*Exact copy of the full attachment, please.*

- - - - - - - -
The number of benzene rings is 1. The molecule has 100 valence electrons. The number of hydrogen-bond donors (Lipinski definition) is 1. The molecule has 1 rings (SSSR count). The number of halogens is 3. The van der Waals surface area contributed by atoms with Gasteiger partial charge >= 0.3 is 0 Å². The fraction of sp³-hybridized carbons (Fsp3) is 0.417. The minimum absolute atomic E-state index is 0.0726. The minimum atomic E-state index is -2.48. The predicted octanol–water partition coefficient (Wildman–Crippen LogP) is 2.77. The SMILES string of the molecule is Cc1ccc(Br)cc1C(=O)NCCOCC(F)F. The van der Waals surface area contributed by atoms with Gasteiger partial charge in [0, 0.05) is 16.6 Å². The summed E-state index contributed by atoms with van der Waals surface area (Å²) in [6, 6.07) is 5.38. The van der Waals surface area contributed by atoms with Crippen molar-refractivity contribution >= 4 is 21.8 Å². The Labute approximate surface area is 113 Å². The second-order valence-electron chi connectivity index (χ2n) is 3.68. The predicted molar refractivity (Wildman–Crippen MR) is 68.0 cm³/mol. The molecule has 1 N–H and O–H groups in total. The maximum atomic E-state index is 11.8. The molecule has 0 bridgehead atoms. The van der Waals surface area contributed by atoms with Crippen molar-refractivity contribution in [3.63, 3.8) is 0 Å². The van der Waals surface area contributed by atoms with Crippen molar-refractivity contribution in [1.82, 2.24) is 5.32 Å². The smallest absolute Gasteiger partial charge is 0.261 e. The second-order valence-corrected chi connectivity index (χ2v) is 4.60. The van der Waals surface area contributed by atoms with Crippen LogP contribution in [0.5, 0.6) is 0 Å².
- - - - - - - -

The number of benzene rings is 1. The molecule has 100 valence electrons. The number of hydrogen-bond donors (Lipinski definition) is 1. The molecule has 1 rings (SSSR count). The number of halogens is 3. The van der Waals surface area contributed by atoms with Gasteiger partial charge >= 0.3 is 0 Å². The fraction of sp³-hybridized carbons (Fsp3) is 0.417. The minimum absolute atomic E-state index is 0.0726. The minimum atomic E-state index is -2.48. The predicted octanol–water partition coefficient (Wildman–Crippen LogP) is 2.77. The SMILES string of the molecule is Cc1ccc(Br)cc1C(=O)NCCOCC(F)F. The van der Waals surface area contributed by atoms with Gasteiger partial charge in [0, 0.05) is 16.6 Å². The summed E-state index contributed by atoms with van der Waals surface area (Å²) in [6, 6.07) is 5.38. The van der Waals surface area contributed by atoms with Crippen molar-refractivity contribution >= 4 is 21.8 Å². The Labute approximate surface area is 113 Å². The second-order valence-electron chi connectivity index (χ2n) is 3.68. The predicted molar refractivity (Wildman–Crippen MR) is 68.0 cm³/mol. The molecule has 1 N–H and O–H groups in total. The maximum atomic E-state index is 11.8. The molecule has 0 bridgehead atoms. The van der Waals surface area contributed by atoms with Crippen molar-refractivity contribution in [3.63, 3.8) is 0 Å². The van der Waals surface area contributed by atoms with Crippen molar-refractivity contribution in [1.82, 2.24) is 5.32 Å². The smallest absolute Gasteiger partial charge is 0.261 e. The second-order valence-corrected chi connectivity index (χ2v) is 4.60. The van der Waals surface area contributed by atoms with Crippen LogP contribution in [0.5, 0.6) is 0 Å².